Why Bitcoin Behaves Like the Flu

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Why Bitcoin Behaves Like an Infectious Disease

Is the rise of Bitcoin analogous to the spread of an infectious disease?

Analysts at Barclays Plc saw enough similarities to develop a pricing model for the cryptocurrency that takes its cues from the world of epidemiology. Their diagnosis: Bitcoin has probably peaked.

The Barclays model divides the pool of potential Bitcoin investors into three groups: susceptible, infected and immune. It assumes that as prices rise, “infections” spread by word-of-mouth (nobody likes missing out when their friends and colleagues are getting rich). Barclays analysts led by Joseph Abate in New York explained the rest in a note to clients on Tuesday:

“As more of the population become asset holders, the share of the population available to become new buyers -- the potential ‘host’ population -- falls, while the share of the population that are potential sellers (‘recoveries’) increases. Eventually, this leads to a plateauing of prices, and progressively, as random shocks to the larger supply population push up the ratio of sellers to buyers, prices begin to fall. That induces speculative selling pressure as price declines are projected forward exponentially.”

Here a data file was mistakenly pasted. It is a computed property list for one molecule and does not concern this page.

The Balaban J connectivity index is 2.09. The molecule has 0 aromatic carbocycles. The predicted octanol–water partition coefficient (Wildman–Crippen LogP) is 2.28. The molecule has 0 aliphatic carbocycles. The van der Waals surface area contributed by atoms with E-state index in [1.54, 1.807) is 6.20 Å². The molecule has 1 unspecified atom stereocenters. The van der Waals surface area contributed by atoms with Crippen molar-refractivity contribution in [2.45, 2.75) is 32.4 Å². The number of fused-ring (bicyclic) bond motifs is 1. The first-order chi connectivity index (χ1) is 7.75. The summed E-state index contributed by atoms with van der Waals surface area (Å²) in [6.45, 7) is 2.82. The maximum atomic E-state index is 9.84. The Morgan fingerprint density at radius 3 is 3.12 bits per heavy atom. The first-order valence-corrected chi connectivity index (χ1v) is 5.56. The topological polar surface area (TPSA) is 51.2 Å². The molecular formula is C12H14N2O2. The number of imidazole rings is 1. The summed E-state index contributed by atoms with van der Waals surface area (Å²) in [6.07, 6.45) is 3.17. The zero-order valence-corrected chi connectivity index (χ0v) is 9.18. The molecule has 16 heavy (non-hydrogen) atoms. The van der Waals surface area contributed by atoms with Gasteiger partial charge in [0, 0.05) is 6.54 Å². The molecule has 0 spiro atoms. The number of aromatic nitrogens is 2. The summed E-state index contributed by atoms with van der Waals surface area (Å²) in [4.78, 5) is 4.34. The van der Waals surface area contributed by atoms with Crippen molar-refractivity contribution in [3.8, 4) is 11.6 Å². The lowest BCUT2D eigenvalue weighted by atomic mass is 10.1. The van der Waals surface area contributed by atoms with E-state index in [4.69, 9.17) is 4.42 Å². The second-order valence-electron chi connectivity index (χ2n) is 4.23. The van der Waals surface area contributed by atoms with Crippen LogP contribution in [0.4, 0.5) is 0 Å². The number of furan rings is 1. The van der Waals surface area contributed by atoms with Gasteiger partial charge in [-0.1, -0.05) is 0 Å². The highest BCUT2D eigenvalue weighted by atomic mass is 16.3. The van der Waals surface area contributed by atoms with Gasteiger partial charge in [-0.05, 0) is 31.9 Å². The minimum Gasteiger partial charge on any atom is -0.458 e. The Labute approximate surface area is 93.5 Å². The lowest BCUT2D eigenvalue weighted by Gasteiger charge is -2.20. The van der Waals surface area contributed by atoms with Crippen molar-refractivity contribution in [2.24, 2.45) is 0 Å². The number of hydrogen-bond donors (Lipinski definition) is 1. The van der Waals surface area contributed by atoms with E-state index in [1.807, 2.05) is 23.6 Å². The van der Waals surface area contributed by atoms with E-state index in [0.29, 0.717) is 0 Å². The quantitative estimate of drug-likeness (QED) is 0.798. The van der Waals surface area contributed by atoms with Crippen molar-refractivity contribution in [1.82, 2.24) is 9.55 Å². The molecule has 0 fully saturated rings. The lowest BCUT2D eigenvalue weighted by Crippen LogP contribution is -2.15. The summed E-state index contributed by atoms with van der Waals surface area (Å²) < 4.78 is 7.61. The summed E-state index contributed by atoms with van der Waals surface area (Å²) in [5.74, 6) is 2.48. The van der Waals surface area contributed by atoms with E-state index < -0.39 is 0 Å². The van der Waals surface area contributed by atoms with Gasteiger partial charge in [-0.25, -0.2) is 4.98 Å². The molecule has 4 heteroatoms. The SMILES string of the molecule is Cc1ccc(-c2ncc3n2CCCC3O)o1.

A similar dynamic plays out with infectious diseases when the so-called immunity threshold is reached, “the point at which a sufficient portion of the population becomes immune such that there are no more secondary infections,” the analysts wrote.

The main variables determining when Bitcoin price gains turn into price declines are the share of the population aware of the cryptocurrency and the share willing to invest (susceptible to infection), according to Barclays. Evidence from surveys in developed economies suggests that awareness is nearly universal and that the susceptible population is small, the analysts wrote.

While the cryptocurrency bounced back from past price collapses in 2011 and 2013, the high level of awareness this time around signals Bitcoin may never return to its peak of nearly $20,000 in December, according to the Barclays model. The virtual currency was trading at about $6,700 on Tuesday.

“We believe the speculative froth phase of cryptocurrency investment -- and perhaps peak prices -- may have passed,” the analysts wrote.

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